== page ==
When Clippy became part of Warcraft

FThe news from the “Wall Street Journal” was like an earthquake for the video game industry: Microsoft is buying the ailing company Activision Blizzard for almost 69 billion dollars and with this still quite strong video game brands such as “World of Warcraft”, “Diablo” and “Call of duties”. Microsoft is thus growing into the third largest video game company in the world and should not only displace the Japanese video game giant Nintendo, but also become a threat to the current market leader Sony Interactive Entertainment.

On the consumer side, there was then, in addition to some astonishment and even more end-time fantasies, the expected meme festival, which was primarily associated with the Microsoft Word assistant “Clippy”, the flexible and helpful paper clip Comeback in allerlei „Warcraft“-Kontexten helped.

Sagt adieu: Robert A. Kotick

Sagt adieu: Robert A. Kotick

Image: Reuters

On the entrepreneurial side, meanwhile, PR smokescreens were ignited properly, which above all covered up the handling of the controversial Activision Blizzard boss Bobby Kotick. His company had recently come under criticism due to an allegedly toxic corporate culture and allegations of abuse after employees had made numerous cases of sexual harassment public, which had been swept under the carpet in the company for years, even at the highest level. In July 2021, the state of California filed charges against the company for the above reasons.

A Microsoft press release initially said Kotick would remain at the helm of Activision Blizzard and would report to Phil Spencer, head of Microsoft’s gaming division, after the deal was closed. Bloomberg journalist Jason Schreier posted one on Twitter on Tuesday Excerpt from an email from Kotick to his employees. In it, Kotick writes, among other things: “I will continue as our CEO with the same passion and enthusiasm that I had when I started this incredible journey in 1991.” of his employees, “connecting the world through joy and fun cannot be overestimated”. And Microsoft CEO Satya Nadella said he was grateful for Kotick’s “leadership and commitment to real cultural change.”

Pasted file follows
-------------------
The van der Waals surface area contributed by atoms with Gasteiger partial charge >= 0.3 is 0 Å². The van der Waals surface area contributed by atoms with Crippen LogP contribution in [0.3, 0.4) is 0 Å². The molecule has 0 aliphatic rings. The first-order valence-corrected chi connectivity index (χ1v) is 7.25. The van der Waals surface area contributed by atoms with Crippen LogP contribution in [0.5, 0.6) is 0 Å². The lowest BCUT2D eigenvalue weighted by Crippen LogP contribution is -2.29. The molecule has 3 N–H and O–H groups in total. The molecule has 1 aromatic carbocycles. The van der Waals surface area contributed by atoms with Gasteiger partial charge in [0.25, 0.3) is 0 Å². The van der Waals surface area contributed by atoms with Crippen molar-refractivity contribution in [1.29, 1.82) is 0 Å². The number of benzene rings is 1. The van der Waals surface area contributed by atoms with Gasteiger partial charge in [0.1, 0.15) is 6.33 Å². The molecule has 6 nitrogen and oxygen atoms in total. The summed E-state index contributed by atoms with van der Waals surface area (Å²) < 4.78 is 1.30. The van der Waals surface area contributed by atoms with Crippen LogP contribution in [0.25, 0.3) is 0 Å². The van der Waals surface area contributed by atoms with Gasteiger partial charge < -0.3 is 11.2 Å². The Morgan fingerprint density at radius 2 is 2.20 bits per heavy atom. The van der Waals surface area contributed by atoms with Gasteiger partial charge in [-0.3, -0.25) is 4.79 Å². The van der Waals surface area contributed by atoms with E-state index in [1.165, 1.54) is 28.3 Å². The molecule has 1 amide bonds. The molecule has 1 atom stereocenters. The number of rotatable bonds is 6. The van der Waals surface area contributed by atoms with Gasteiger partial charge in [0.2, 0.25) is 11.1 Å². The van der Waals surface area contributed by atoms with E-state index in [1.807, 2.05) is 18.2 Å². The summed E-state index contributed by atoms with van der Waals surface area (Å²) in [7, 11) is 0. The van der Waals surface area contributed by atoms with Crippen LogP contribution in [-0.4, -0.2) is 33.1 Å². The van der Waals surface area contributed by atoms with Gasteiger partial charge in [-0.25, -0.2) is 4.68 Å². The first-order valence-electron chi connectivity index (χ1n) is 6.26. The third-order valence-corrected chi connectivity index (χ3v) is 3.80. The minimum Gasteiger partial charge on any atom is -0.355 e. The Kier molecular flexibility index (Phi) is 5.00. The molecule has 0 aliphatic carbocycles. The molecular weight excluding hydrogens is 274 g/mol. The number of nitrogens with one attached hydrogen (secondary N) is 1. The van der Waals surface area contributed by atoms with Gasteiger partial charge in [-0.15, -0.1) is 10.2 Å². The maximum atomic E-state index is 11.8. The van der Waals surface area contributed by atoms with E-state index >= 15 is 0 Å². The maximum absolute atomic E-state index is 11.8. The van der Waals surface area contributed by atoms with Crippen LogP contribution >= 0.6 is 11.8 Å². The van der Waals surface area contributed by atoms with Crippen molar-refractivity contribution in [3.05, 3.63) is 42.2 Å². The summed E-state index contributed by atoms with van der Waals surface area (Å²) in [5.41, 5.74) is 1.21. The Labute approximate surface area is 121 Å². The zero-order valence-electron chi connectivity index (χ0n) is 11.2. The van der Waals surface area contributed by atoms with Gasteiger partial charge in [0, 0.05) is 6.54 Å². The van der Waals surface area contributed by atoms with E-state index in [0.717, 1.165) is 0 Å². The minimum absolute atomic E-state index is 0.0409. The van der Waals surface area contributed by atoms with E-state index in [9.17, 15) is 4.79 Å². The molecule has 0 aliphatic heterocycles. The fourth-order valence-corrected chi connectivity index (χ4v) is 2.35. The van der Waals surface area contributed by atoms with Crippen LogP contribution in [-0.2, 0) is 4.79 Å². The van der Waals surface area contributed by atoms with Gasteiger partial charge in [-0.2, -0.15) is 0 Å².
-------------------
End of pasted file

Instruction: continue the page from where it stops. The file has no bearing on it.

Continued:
But the ballast that Kotick carries around with him probably didn’t really want to be whitewashed, because on the same day research by the „Wall Street Journal“ announced that both sides had long since agreed that Kotick would leave the company as soon as the deal was closed. According to Bloomberg journalist Dina Bass, Microsoft looked closely at the difficult situation Activision Blizzard was in and wondered if Kotick might be willing to accept an offer he couldn’t refuse. At first, Kotick didn’t want to sell, rather he waited to see whether a competitor might outbid Microsoft. Allegedly he even hoped on Facebook. Ultimately, however, he was unable to convince the board of directors.

Bobby Kotick is trying to do one thing above all: to avoid the impression that someone who has been at the helm of the company for thirty years is having to sell his life’s work because of allegations of abuse. From the online portal “GamesBeat” asked about itwhether the investigation played a role because of the allegations of abuse, which after all had influenced the share price of his company, Kotick replied: He believes that the postponed release dates of blockbuster games such as “Diablo 4” and “Overwatch 2” are to blame and that the new “Call of Duty” is not doing very well. Of course, the abuse allegations would also have influenced the price, “but stocks go up and down for many different reasons.” He believes that the $95 per share Microsoft is now paying “is a great deal for our shareholders.”

And not just for them: the long-time Activision boss would earn a lot from it himself. His approximately four million Activision Blizzard shares would bring him about $380 million if Microsoft stayed at the agreed $95 a share.

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